As noted by marketing author Laura Lake:
“Your brand strategy identifies three core components of your business, which can then be used as a blueprint for developing your marketing strategy and tactics.”How to Develop Your Brand Strategy – The Balance Small Business
These three core components are purpose, consistency, and emotional impact.
First, your business must have a clear and well-defined purpose so that new clients immediately understand what you’re about.
Second, your branding should be consistent so that there is no miscommunication or muddling of your core brand message.
Finally, your branding should carry emotional weight to help build relationships with customers.
Marketing is entirely about telling stories which pique your audience’s interests, so making sure you clearly define your story is an important step in building, and maintaining, a brand that converts leads into clients.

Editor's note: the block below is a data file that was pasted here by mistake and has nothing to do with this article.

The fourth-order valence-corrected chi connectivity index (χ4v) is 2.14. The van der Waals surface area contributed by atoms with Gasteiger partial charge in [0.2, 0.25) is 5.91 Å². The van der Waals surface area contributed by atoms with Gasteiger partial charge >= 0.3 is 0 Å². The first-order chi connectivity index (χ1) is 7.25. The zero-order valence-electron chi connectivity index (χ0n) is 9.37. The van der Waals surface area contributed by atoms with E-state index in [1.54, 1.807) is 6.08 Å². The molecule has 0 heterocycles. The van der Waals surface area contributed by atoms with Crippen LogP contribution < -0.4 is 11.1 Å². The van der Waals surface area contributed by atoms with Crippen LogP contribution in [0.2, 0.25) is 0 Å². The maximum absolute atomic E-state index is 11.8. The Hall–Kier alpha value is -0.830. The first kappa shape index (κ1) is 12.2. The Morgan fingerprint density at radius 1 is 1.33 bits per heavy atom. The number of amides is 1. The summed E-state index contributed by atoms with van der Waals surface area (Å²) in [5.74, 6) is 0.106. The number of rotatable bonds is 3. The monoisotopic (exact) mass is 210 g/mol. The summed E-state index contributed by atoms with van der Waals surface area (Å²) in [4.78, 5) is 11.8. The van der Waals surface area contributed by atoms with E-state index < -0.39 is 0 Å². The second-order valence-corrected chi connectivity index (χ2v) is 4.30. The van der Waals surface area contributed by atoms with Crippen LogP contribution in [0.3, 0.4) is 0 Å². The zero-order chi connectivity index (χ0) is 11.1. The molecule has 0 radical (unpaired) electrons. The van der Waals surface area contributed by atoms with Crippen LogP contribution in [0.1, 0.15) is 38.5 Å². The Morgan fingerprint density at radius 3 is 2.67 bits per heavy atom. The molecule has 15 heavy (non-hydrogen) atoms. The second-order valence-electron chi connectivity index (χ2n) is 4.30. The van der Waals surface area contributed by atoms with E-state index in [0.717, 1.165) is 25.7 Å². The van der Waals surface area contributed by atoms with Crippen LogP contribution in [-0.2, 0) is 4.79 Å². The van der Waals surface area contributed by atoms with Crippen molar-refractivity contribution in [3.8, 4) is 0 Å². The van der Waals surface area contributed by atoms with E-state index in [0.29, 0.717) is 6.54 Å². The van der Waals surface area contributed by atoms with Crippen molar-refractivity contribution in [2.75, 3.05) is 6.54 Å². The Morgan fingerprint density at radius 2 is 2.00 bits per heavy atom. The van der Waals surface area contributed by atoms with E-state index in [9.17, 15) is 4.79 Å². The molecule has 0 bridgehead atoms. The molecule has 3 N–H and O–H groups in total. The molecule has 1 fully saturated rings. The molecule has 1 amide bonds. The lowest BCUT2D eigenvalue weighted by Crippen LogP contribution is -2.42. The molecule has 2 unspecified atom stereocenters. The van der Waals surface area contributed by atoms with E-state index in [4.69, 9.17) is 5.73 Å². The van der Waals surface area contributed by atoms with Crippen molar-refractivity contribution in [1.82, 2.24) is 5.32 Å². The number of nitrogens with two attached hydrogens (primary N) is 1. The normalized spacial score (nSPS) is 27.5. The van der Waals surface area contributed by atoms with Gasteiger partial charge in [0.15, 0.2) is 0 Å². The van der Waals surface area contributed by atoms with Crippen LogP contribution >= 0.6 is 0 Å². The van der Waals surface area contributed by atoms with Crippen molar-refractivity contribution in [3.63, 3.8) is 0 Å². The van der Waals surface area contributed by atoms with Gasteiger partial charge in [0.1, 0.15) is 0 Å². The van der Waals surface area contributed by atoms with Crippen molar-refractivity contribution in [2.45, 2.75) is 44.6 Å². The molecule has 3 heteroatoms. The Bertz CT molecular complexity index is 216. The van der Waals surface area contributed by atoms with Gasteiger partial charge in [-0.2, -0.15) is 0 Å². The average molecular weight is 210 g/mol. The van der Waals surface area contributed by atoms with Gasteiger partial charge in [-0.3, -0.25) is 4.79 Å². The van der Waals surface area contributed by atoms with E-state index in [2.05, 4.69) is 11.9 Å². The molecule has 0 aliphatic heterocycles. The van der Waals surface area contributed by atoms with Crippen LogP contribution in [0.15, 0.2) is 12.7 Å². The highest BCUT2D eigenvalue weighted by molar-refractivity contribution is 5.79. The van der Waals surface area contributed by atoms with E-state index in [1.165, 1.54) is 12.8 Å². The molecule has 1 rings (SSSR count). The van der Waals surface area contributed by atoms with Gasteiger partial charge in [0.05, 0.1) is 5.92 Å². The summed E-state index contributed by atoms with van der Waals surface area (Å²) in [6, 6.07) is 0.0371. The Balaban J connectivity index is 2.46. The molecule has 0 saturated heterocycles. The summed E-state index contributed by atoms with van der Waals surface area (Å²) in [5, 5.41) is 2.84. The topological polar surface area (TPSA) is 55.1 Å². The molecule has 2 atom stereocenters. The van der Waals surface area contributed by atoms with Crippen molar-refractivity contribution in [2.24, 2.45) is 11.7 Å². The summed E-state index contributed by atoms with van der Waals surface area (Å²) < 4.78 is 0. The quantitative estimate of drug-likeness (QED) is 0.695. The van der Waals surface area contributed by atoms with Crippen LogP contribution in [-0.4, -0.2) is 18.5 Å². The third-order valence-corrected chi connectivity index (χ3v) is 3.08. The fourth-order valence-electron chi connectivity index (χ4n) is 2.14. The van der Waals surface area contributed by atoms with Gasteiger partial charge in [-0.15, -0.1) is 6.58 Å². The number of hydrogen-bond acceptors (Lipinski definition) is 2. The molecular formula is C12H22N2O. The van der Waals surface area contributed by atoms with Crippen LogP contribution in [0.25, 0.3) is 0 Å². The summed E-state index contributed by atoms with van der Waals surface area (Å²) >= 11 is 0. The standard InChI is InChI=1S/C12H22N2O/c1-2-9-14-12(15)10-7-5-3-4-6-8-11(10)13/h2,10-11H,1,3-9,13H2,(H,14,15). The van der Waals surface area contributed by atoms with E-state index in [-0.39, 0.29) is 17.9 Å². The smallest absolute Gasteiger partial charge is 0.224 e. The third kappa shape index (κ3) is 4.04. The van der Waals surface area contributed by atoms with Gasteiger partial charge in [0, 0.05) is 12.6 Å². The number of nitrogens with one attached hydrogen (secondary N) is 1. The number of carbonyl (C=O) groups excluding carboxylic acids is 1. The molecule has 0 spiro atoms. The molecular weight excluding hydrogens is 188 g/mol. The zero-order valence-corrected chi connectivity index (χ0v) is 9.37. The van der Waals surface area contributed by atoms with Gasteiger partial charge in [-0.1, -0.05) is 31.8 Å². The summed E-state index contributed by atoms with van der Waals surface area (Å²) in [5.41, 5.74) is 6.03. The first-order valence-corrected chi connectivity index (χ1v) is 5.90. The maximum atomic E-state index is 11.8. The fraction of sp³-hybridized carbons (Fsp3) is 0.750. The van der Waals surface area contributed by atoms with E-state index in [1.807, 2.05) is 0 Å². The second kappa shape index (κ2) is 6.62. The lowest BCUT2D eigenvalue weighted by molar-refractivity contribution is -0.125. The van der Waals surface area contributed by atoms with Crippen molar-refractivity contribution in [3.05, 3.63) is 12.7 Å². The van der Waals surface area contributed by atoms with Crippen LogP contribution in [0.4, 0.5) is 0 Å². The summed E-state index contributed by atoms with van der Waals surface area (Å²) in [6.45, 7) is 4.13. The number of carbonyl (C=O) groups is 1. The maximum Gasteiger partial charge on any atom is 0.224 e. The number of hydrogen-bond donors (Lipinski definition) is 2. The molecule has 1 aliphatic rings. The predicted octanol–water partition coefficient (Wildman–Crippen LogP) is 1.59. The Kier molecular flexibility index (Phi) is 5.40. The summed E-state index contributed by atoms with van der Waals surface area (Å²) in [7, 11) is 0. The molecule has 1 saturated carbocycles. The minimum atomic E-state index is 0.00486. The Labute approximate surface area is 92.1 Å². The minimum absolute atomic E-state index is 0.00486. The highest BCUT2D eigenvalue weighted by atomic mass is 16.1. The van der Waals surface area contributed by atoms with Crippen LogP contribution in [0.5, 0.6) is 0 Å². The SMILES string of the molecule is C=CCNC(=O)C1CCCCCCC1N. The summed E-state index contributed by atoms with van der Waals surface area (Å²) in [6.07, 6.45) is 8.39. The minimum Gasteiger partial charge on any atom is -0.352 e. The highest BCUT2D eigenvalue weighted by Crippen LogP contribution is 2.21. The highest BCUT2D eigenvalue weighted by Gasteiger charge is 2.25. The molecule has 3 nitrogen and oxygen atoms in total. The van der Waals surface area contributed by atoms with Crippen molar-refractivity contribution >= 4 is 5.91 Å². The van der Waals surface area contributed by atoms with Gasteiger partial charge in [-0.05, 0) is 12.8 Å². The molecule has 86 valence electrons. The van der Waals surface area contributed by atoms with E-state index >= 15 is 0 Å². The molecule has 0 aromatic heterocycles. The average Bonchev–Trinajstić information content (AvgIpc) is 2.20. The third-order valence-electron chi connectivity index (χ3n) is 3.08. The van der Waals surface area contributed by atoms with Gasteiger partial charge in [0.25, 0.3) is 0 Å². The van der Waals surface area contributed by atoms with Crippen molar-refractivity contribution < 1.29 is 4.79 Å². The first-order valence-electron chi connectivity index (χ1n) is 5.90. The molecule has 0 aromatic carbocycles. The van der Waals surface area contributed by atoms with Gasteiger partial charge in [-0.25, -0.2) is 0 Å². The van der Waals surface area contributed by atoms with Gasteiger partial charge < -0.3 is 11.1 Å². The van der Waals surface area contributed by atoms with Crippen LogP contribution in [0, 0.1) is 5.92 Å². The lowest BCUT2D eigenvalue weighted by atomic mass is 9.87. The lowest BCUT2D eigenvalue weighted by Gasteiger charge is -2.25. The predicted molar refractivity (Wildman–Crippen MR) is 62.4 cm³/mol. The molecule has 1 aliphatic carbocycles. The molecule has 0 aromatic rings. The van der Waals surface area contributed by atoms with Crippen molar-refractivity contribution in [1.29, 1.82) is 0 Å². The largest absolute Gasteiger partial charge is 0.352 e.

The Marketing Plan
As defined by Clifford Chi from Hubspot:
“A marketing plan is a strategic roadmap that businesses use to organize, execute, and track their marketing strategy over a given period of time. Marketing plans can include separate marketing strategies for the various marketing teams across the company, but all of them work with the same business goals.”5 Marketing Plan Examples to Help You Write Your Own – Hubspot
One of the most important steps in building a strong business is building a targeted business.
By this, I mean a business that has clearly defined goals and a mapped-out plan for how to reach these goals.